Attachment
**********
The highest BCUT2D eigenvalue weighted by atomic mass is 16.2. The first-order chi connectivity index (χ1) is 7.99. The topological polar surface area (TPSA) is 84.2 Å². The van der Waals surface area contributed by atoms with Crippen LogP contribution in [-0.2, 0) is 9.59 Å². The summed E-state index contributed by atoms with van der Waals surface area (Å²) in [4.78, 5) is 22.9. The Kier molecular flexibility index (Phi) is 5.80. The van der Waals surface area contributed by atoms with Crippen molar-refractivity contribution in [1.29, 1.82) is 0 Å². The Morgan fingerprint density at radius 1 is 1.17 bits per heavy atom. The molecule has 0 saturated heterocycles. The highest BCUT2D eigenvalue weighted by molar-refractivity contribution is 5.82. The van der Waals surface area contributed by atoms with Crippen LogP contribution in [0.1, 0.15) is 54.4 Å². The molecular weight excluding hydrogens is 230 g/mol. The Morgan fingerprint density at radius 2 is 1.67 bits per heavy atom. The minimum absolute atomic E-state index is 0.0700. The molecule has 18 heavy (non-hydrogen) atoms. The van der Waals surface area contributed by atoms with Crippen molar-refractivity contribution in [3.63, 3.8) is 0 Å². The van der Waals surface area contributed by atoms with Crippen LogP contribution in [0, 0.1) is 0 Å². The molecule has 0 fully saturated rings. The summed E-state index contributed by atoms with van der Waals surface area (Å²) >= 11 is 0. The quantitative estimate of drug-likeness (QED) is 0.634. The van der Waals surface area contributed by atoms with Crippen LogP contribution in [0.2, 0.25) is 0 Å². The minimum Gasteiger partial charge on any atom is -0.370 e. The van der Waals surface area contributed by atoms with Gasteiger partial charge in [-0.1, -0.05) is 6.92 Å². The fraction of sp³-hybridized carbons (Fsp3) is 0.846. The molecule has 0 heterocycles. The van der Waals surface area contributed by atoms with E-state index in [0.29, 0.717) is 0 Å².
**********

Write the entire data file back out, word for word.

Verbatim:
The highest BCUT2D eigenvalue weighted by atomic mass is 16.2. The first-order chi connectivity index (χ1) is 7.99. The topological polar surface area (TPSA) is 84.2 Å². The van der Waals surface area contributed by atoms with Crippen LogP contribution in [-0.2, 0) is 9.59 Å². The summed E-state index contributed by atoms with van der Waals surface area (Å²) in [4.78, 5) is 22.9. The Kier molecular flexibility index (Phi) is 5.80. The van der Waals surface area contributed by atoms with Crippen molar-refractivity contribution in [1.29, 1.82) is 0 Å². The Morgan fingerprint density at radius 1 is 1.17 bits per heavy atom. The molecule has 0 saturated heterocycles. The highest BCUT2D eigenvalue weighted by molar-refractivity contribution is 5.82. The van der Waals surface area contributed by atoms with Crippen LogP contribution in [0.1, 0.15) is 54.4 Å². The molecular weight excluding hydrogens is 230 g/mol. The Morgan fingerprint density at radius 2 is 1.67 bits per heavy atom. The minimum absolute atomic E-state index is 0.0700. The molecule has 18 heavy (non-hydrogen) atoms. The van der Waals surface area contributed by atoms with Crippen molar-refractivity contribution in [3.63, 3.8) is 0 Å². The van der Waals surface area contributed by atoms with Crippen LogP contribution in [0, 0.1) is 0 Å². The molecule has 0 fully saturated rings. The summed E-state index contributed by atoms with van der Waals surface area (Å²) >= 11 is 0. The quantitative estimate of drug-likeness (QED) is 0.634. The van der Waals surface area contributed by atoms with Crippen LogP contribution in [0.2, 0.25) is 0 Å². The minimum Gasteiger partial charge on any atom is -0.370 e. The van der Waals surface area contributed by atoms with Gasteiger partial charge in [-0.1, -0.05) is 6.92 Å². The fraction of sp³-hybridized carbons (Fsp3) is 0.846. The molecule has 0 heterocycles. The van der Waals surface area contributed by atoms with E-state index in [0.29, 0.717) is 0 Å².